Saturday June 20th
Yesterday we were up late (ah I mean early) so today we had a good sleep. In fact we only stopped sleeping to buy some groceries just to sleep again right after. We later woke up again to find out that Carol (the manager of the hotel) made us some delicious brownies! We had dinner at a Japanese restaurant and went to the tundra. We didn’t take a lot of pictures, but the pictures we did take were very nice (Grey and Red-necked Phalaropes and a Savannah Sparrow). The advantage of a longer stay at one place is that we could improve our pictures. We ended our day with a 'Snowy Owl in the scenery'-picture. Once again we didn't get back to the hotel until 5:30h.
Sunday June 21th
Today we visited a local museum where a lot of attention was paid to whale hunting and the traditional way of life of the Eskimos. In the evening we shot a Long-tailed Skua and a flying female Spectacled Eider. We even got to observe young waders for the first time: Red-necked Phalarope. At the tundra we found three Sandhill Cranes. When we drew near they were attacked by a Pomarine Skua. As we were walking back to the car we found a nest with two eggs of a Pomarine Skua. A quick picture with the IPhone and we left. After a few hundred meters we accidentally scared a breeding female Spectacled Eider at a nest of three eggs. Again a quick picture with the IPhone before swiftly running off. What a night!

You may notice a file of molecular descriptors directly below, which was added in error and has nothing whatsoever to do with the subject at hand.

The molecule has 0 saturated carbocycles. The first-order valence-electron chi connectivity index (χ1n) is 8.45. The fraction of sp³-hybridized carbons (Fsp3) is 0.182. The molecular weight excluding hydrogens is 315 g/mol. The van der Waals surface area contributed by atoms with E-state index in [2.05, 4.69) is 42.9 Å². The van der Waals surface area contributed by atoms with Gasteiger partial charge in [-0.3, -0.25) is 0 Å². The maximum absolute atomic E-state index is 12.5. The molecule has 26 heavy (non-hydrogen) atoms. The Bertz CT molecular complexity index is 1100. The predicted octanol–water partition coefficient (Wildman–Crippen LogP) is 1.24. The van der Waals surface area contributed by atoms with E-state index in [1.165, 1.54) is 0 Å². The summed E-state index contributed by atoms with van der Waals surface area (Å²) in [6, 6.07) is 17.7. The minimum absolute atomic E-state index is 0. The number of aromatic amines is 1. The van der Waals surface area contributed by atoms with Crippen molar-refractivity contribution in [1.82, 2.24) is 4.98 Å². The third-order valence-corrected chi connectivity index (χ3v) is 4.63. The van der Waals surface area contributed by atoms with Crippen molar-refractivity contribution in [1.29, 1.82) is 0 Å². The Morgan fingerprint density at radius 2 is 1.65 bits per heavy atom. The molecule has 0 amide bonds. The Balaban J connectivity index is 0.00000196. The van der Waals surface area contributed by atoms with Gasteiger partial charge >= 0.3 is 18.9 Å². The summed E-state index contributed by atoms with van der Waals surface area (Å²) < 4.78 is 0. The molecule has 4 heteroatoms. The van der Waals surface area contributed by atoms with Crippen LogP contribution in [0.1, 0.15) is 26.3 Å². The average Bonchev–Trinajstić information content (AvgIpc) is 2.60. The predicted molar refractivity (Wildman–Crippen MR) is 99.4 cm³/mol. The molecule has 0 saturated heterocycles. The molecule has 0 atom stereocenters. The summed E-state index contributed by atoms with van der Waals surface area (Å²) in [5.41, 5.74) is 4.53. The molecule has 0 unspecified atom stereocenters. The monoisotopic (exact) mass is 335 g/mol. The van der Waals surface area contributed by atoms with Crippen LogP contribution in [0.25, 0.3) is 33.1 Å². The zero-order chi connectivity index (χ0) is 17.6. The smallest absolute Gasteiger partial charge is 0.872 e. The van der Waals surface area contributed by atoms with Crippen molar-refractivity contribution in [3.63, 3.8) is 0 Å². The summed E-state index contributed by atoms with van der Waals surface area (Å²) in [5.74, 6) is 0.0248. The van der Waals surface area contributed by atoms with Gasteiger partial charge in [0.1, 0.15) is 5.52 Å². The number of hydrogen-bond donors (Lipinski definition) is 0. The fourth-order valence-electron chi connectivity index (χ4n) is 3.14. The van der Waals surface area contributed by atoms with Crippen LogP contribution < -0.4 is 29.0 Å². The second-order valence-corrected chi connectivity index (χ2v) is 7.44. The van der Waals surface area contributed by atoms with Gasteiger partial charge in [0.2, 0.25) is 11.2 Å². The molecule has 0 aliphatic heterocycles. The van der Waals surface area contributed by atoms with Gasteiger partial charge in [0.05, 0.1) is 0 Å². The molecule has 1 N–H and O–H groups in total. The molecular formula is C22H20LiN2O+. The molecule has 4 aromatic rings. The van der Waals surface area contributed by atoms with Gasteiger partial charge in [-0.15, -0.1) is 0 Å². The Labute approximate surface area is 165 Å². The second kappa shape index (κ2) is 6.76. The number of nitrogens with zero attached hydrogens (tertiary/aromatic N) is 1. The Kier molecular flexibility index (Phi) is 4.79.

Jan, Martin and Red-necked Phalarope
Female Spectacled Eider
Monday June 22th
We photographed a couple of Sabine's Gulls and a Western Sandpiper at the end of the Imaqsaun road. After that we did some shopping and had dinner at the Japanese restaurant. We shot two Baird’s Sandpipers on a nice small ice edge at the start of the Cakeeater road and afterwards took pictures of Arctic and Pomarine Skua. We finished early (2:00h at night) because it had become too cloudy.
Tuesday June 23th
We started at the end of the Imaqsaun road at the freshwater lake and drove back to Barrow to refuel, go to the ATM, visit the local fire station (Jan is a fireman) and ended the trip with a pizza. A lot has changed in the tundra within two weeks time. Pools went dry, eiders disappeared, female Grey Phalaropes are gathering in groups and the ice is melting. More and more often we're finding nests of breeding birds. We were fiercely attacked by a couple of Long-tailed Skuas, probably because we were in the vicinity of their nest. Today we observed two couples of Spectacled Eiders along the Gaswell road and at the freshwater lake we came across a lonely male Spectacled Eider, a breeding Pacific Loon and two Yellow-billed Loons. We're searching for polar bears, but haven't had any luck yet.